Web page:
From pioneering a technique, to the annual art resource event, the Bruce Onobarakpeya Foundation (BOF)-organised Harmattan Workshop in Agbarha Otor, Delta State and lately recorded as the most priced artist at home, courtesy of the last art auction, it is quite interesting that the artist has continued to be in the front seat of history. 
  The auction record, for example, was actually the climax of his engraving technique. The Arthouse Contemporary Limited-organised auction, which saw an impressive turnout of collectors with 97 works, had Onobrakpeya's work, Greater Nigeria, carted away by a bidder at N9.2 million. 
   Beating the asking price of between N4. 4 million and N5.5 million, the work, made in 2007 and of bronze foil and ivories mounted on wood 82 by 174 inches, took off from a starting bid of N2.8 million. After about 10 minutes of bidding, perhaps the longest at the event, the last bidder finally got the panel work at N9.2 million.
   Earlier in 1999, the artist had proven that indeed he is a master whose prowess knows no bound – irrespective of medium – when his oil painting, Palmwine Ladies was recorded as the highest bid at an auction held in 1999 at the MUSON Centre, Onikan Lagos. The work went for N1.2m.
   Still on the potency of an artist in advanced age, Onobrakpeya has further confirmed that the visual art is perhaps the only sub section of the arts that brings out the masterly character in an artist as age sets in. And the factor here is the combined spirituality and intellectualism involved in the business of creating an art piece.
   If Onobrakpeya were to live in the generation of Henri Matisse, Picasso and Leornado Da Vinci of that period, and of course, in that environment, he would have been equally celebrated.
   Shortly after the last auction, Onobrakpeya disclosed that one of his most cherished works is Four Altar Panels. Also in the mural-size family, the content of the brass foil relief four-panel explains a journey into the deep forest of Urhobo tradition.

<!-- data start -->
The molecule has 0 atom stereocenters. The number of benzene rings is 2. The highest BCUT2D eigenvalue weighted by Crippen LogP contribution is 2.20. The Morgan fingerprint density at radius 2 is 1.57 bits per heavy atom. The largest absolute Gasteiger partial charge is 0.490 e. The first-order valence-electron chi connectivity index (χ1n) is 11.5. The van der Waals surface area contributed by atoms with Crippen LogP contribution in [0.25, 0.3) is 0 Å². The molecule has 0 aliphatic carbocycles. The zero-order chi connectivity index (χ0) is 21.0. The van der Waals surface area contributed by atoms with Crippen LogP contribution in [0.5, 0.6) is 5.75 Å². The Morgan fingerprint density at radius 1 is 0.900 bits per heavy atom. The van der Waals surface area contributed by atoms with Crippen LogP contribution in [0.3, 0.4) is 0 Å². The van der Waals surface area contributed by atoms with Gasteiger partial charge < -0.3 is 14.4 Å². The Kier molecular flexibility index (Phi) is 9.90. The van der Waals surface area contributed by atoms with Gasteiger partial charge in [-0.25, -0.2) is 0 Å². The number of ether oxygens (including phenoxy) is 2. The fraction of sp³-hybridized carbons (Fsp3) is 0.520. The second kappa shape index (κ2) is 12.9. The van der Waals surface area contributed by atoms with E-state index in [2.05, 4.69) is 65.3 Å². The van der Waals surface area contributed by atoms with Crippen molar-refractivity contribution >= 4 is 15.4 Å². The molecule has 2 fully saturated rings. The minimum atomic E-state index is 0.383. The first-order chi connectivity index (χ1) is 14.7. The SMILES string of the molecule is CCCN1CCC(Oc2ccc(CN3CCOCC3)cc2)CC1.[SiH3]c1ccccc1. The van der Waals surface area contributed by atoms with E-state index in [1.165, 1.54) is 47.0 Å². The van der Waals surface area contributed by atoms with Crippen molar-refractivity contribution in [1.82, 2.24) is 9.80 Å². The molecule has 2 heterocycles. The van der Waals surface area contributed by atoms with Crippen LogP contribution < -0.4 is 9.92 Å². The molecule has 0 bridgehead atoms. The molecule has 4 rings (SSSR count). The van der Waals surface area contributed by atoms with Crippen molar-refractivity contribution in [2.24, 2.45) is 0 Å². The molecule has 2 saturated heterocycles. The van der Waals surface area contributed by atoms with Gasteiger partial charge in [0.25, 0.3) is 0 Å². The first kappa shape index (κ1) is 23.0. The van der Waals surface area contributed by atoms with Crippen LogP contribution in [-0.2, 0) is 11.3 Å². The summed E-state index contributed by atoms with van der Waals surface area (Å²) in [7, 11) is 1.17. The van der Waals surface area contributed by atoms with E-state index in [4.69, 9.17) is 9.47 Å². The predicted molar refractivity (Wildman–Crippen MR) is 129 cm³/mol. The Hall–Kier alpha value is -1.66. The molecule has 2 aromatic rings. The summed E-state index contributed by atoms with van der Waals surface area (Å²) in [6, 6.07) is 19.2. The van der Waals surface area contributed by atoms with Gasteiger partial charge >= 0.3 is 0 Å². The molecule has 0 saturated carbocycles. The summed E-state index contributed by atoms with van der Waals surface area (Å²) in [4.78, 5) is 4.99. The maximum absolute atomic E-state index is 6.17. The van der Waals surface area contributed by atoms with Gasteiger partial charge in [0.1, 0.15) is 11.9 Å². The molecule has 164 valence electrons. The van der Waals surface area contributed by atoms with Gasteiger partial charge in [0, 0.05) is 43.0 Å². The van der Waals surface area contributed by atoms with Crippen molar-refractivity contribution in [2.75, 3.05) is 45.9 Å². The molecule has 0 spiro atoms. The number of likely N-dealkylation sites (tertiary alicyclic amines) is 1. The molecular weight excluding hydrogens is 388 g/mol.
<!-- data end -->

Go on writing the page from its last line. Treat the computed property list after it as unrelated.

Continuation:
The panels, he said, were done over a period of four years: 1982, 1984, 1985 and 1985 respectively. "The first altar is a tree showing the owl and other birds which portends doom. Next are set of twins believed to be resistant to any form of harm, and lastly the butterfly, which is the form the human spirit assumes when it leaves the body.
"Second altar, Aro Oloku, a household shrine for the Oloku goddess believed to bestow fortune and fertility; third altar, Edjokpa is for the worship of the palm tree god, believed to be responsible for bountiful harvest of palm."
   The fourth altar, he continued, is the worship of the hand, "believed to be responsible for human wealth and good fortune"
Irrespective of what anyone wants to believe as regards the sensitivity of such subjects in a dynamic society of today, an artist as a custodian of history and its documentation owes his profession a duty to enrich the art archives for intellectuality.
   Born in Agbarha-Otor, Delta State, Nigeria, in 1932,
Onobrakpeya has given back to the society as much as he got; his initiative, the Harmattan Workshop is perhaps, an example of how to plough back into the system.
Started in 1998, the annual forum brings together people of diverse traditional and academic art practice to share ideas.
Interactive, practical and instructive, Harmattan Workshop gives participants the opportunity to work on any subject, issue, themes as well as new art forms.